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and provides a right to discovery against the government in

criminal cases;

Section 8, which provides for the right to counsel

inside grand jury proceedings, and for independent counsel to

advise the grand jury:

Section 11, which provides that prisoners shall retain

their rights except as reasonably necessary for purposes of security; and

Section 13, which provides full protection aga inst double jeopardy.


There are some revisions to the Bill of Rights proposed by

the Task Force that we are constrained to say we do not think

are as protective of civil liberties as the original draft:

Section 9, in which the original draft provided that

the only purpose of bail was to assure the presence of the

accused at trial.

Onder the new draft, bail may in some

circumstances be denied to persons charged with offenses

punishable by life imprisonment. In our view, this provision would violate the Pifth and Eighth Amendments to the Onited

States Constitution, which we believe establish a constitutional

presumption of innocence that requires bail to be available for

persons charged with all offenses (or at least all non-capital

offenses), although bail may be denied if there is no forn of security that will reasonably assure the presence of the

accused at trial. Thus, a person who is believed likely to jump bail may be held without bail on even a relatively minor offense, while a person accused of a serious crime should be

eligible for bail if his appearance at trial can be reasonably

assured. Of course, the maximum potential punishment is a factor that may as a matter of logic be entitled to substantial weight in the calculus of a person's likelihood to flee or appear, and similarly the apparent strength or weakness of the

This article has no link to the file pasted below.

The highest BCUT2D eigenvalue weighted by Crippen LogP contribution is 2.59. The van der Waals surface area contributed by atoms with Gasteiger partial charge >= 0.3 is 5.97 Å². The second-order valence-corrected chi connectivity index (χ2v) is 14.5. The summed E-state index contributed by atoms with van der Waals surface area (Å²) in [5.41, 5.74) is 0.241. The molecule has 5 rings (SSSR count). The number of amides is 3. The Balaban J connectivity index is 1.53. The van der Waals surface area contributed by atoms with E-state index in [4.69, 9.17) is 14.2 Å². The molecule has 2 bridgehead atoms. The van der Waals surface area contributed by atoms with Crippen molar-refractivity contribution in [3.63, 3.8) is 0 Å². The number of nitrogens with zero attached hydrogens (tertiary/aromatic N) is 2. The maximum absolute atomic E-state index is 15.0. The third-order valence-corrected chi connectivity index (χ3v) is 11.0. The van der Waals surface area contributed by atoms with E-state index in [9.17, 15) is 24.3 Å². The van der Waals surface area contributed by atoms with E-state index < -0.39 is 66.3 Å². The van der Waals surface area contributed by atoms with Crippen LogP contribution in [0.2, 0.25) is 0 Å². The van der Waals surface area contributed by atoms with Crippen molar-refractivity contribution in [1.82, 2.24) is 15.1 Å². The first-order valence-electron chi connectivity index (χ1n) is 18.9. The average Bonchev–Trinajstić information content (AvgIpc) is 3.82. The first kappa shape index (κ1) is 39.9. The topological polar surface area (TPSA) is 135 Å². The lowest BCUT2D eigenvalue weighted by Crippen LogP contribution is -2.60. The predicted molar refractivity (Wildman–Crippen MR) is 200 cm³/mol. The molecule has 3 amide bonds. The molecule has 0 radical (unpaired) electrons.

evidence against the accused may bear on his likelihood to flee

or appear.

However, in our view the Constitution should not

single out crimes punishable by life imprisonment as a separate category for which the usual rules as to bail do not apply.

Section 17, in which the original draft abolished the

doctrine of sovereign immunity, while constitutionalizing the common law doctrine of judicial immunity. The new draft would limit the abolition of sovereign immunity to cases involving violations of the Bill of Rights, but apparently would not

immunize judges with respect to such violations.

In our view,

neither change is an improvement. First, we do not understand

why the doctrine of sovereign immunity should not be abolished

with respect to all harms caused by the government. Indeed, it

is with respect to injuries not related to the Bill of Rights that sovereign immunity has generally already been abolished in

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the abolition of sovereign immunity with respect to such matters

would be controversial.

On the other hand, the apparent

abolition of judicial immunity in the new draft may well lead

to substantial opposition. Good arguments can be made on both sides of the question whether judicial immunity is a pro- or

anti- civil liberties doctrine.

Perhaps this issue should not

be settled with an absolute rule in the Constitution, but left

to the courts, where it has been dealt with until now.

Section 19, in which the original draft guaranteed

indigent civil litigants "access to courts," which may have

meant the provision of free lawyers.

The new draft simply

assures that indigents need not pay court costs, as existing

law already provides.